Howard Hughes Corporation Shifts to Build for Families in Kaka'ako

Aug 7, 2017

Kekilohana, reserved housing tower, being built by Howard Hughes Corporation on Ward Avenue across from the old Sports Authority complex. The tower is scheduled to open in 2019.
Credit Wayne Yoshioka

The first high-rise condominium in Ward Village was completed almost a year ago and is transforming the once light-industrial Kaka’ako District.   HPR’s Wayne Yoshioka reports. 

Little children run around in the shaded playground area at Kolowalu Park on the corner of Queen and Waimanu Streets in Kaka’ako.  It’s a popular attraction for residents like, Jessica Stack, a school teacher and millennial mom in her early 30’s with two young sons.

“This is baby Will, 7 weeks and Wes, 3 years old.”

Stack says Kolowalu Park is an urban necessity in Kaka’ako.

Jessica Stack holding son, Will, 7 months old while older brother Wes looks on. They visit Kolowalu Park regularly.
Credit Wayne Yoshioka

“When I first moved in, we were here almost every day because he loved to get around and we live in an apartment so it’s nice to have somewhere for him to run and climb and all of that.  So more green-spaces would be even better.”

And the Howard Hughes Corporation is planning to do that, tear down the now closed Ward Warehouse and build a 4-acre green-space to be called the Central Plaza.  It will be a large public gathering place in Ward Villages, a 60-acre planned urban community.  Vice President for Community Development, Todd Apo, says this urban lifestyle is in an evolutionary stage but is here to stay.

“Right now it’s tough for a lot of us to think growing up in an urban community because it really hasn’t existed for Hawai’i.  It’s gonna take some of that generational change but it’s gonna bring the families.  It’s gonna be a part of what we are.  Our population’s gonna continue to grow and we need to provide these solutions to the transportation situations that exist today.  And this lifestyle allows you to do that.”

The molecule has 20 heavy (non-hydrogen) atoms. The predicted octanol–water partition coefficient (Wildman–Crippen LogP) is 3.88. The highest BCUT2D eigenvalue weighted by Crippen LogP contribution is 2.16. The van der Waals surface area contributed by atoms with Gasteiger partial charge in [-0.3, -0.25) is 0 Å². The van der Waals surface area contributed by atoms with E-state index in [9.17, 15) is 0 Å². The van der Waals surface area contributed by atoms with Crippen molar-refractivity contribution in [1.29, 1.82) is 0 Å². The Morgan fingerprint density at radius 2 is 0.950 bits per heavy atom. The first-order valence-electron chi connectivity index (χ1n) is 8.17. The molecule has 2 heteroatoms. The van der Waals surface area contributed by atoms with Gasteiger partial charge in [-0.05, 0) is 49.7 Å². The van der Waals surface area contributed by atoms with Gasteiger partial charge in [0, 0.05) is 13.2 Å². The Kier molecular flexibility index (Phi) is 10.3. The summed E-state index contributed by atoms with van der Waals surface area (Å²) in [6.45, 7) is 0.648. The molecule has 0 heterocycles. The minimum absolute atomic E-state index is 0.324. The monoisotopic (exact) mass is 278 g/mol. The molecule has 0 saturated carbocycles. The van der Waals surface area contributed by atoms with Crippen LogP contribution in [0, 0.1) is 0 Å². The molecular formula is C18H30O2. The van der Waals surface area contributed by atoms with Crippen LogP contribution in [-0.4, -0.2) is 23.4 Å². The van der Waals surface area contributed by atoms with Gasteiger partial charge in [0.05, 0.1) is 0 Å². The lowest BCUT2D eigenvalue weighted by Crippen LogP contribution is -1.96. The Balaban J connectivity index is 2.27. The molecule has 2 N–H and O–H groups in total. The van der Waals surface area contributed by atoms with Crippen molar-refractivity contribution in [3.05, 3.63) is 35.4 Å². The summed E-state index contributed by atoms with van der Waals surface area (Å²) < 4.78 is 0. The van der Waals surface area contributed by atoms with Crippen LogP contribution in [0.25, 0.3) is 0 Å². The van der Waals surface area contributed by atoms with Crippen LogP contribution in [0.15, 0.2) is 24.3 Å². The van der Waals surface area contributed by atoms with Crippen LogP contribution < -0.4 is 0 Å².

Hawai’i Community Development Authority Board chair, John Whalen, says parks are democratic in that everyone goes there regardless of socio-economic status.  And, in time, Kaka’ako will evolve.

“This building that’s taking place now is really not the end state.   I mean, there’ll be further changes to Kaka’ako as time goes on and I believe the future residents of Kaka’ako will want to make it their own in some way.  So that what we see today is not necessarily what we’ll see 20 years from now or 25 years from now.  At least that’s my hope.”

Kolowalu Park on the corner of Queen and Waimanu Streets in Kaka'ako.

Real Estate broker, Patrick McMillen, says Kaka’ako developers are shifting to more affordable housing options but they should keep in mind that families need more space.

“If they really want to have local people come in and live in these communities in Kaka’ako, then it has to be something that they can afford.  And if they want them to come in with families, you know, you need to build 2 bedrooms or 3 bedroom units so people can bring their kids and, you know, have a place for them to sleep.  And also recreation areas.”

Apo says Howard Hughes Corporation is committed to bringing local families to Kaka’ako.

“It’s this community where a luxury tower is a block-and-a-half away from our reserve housing tower.  But I think that diversity and that mix is gonna make this place exciting.  Again, it’s not something that we’ve necessarily seen in Hawai’I before.”

Millennial mom and school teacher, Stack, is an early adopter of the urban lifestyle but is not completely sold on Kaka’ako.

“The traffic is a little bit challenging at the end of the day coming back from Niu Valley but other than that, you know, it’s pretty good, other wise.  I don’t know, I’ part of that boat continuing to wait and see (haha).  We’ll see what happens, right?”

For HPR News, I’m Wayne Yoshioka.